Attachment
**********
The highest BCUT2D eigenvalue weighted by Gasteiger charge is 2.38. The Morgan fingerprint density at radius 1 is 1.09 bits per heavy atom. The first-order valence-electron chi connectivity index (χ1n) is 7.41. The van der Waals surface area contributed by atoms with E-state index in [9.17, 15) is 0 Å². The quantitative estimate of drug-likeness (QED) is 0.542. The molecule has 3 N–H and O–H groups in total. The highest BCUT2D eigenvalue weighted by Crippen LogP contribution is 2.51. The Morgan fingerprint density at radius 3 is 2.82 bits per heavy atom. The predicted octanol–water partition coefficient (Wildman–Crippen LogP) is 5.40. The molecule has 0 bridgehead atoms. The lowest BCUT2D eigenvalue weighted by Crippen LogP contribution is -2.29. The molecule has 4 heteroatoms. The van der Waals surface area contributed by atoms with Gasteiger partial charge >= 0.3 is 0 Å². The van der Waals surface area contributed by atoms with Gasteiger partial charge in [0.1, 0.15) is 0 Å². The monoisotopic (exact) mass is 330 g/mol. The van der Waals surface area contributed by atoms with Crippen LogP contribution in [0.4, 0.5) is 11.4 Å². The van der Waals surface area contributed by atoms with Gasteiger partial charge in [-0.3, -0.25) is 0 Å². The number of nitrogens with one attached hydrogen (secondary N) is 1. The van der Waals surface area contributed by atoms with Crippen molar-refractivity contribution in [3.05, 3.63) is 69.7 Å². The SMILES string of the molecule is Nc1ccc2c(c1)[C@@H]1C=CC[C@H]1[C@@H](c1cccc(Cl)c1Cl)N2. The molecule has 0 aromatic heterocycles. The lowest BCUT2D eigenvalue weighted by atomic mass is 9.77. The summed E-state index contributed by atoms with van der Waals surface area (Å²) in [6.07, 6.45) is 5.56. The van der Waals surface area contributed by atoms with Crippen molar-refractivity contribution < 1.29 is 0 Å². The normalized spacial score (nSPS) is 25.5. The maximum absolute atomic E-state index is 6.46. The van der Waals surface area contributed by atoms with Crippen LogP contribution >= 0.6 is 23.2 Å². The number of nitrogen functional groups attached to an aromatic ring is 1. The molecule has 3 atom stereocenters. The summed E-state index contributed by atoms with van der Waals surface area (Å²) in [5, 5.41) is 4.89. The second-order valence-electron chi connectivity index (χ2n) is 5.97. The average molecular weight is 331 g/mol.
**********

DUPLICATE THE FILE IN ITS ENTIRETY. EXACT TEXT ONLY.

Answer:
The highest BCUT2D eigenvalue weighted by Gasteiger charge is 2.38. The Morgan fingerprint density at radius 1 is 1.09 bits per heavy atom. The first-order valence-electron chi connectivity index (χ1n) is 7.41. The van der Waals surface area contributed by atoms with E-state index in [9.17, 15) is 0 Å². The quantitative estimate of drug-likeness (QED) is 0.542. The molecule has 3 N–H and O–H groups in total. The highest BCUT2D eigenvalue weighted by Crippen LogP contribution is 2.51. The Morgan fingerprint density at radius 3 is 2.82 bits per heavy atom. The predicted octanol–water partition coefficient (Wildman–Crippen LogP) is 5.40. The molecule has 0 bridgehead atoms. The lowest BCUT2D eigenvalue weighted by Crippen LogP contribution is -2.29. The molecule has 4 heteroatoms. The van der Waals surface area contributed by atoms with Gasteiger partial charge >= 0.3 is 0 Å². The van der Waals surface area contributed by atoms with Gasteiger partial charge in [0.1, 0.15) is 0 Å². The monoisotopic (exact) mass is 330 g/mol. The van der Waals surface area contributed by atoms with Crippen LogP contribution in [0.4, 0.5) is 11.4 Å². The van der Waals surface area contributed by atoms with Gasteiger partial charge in [-0.3, -0.25) is 0 Å². The number of nitrogens with one attached hydrogen (secondary N) is 1. The van der Waals surface area contributed by atoms with Crippen molar-refractivity contribution in [3.05, 3.63) is 69.7 Å². The SMILES string of the molecule is Nc1ccc2c(c1)[C@@H]1C=CC[C@H]1[C@@H](c1cccc(Cl)c1Cl)N2. The molecule has 0 aromatic heterocycles. The lowest BCUT2D eigenvalue weighted by atomic mass is 9.77. The summed E-state index contributed by atoms with van der Waals surface area (Å²) in [6.07, 6.45) is 5.56. The van der Waals surface area contributed by atoms with Crippen molar-refractivity contribution < 1.29 is 0 Å². The normalized spacial score (nSPS) is 25.5. The maximum absolute atomic E-state index is 6.46. The van der Waals surface area contributed by atoms with Crippen LogP contribution >= 0.6 is 23.2 Å². The number of nitrogen functional groups attached to an aromatic ring is 1. The molecule has 3 atom stereocenters. The summed E-state index contributed by atoms with van der Waals surface area (Å²) in [5, 5.41) is 4.89. The second-order valence-electron chi connectivity index (χ2n) is 5.97. The average molecular weight is 331 g/mol.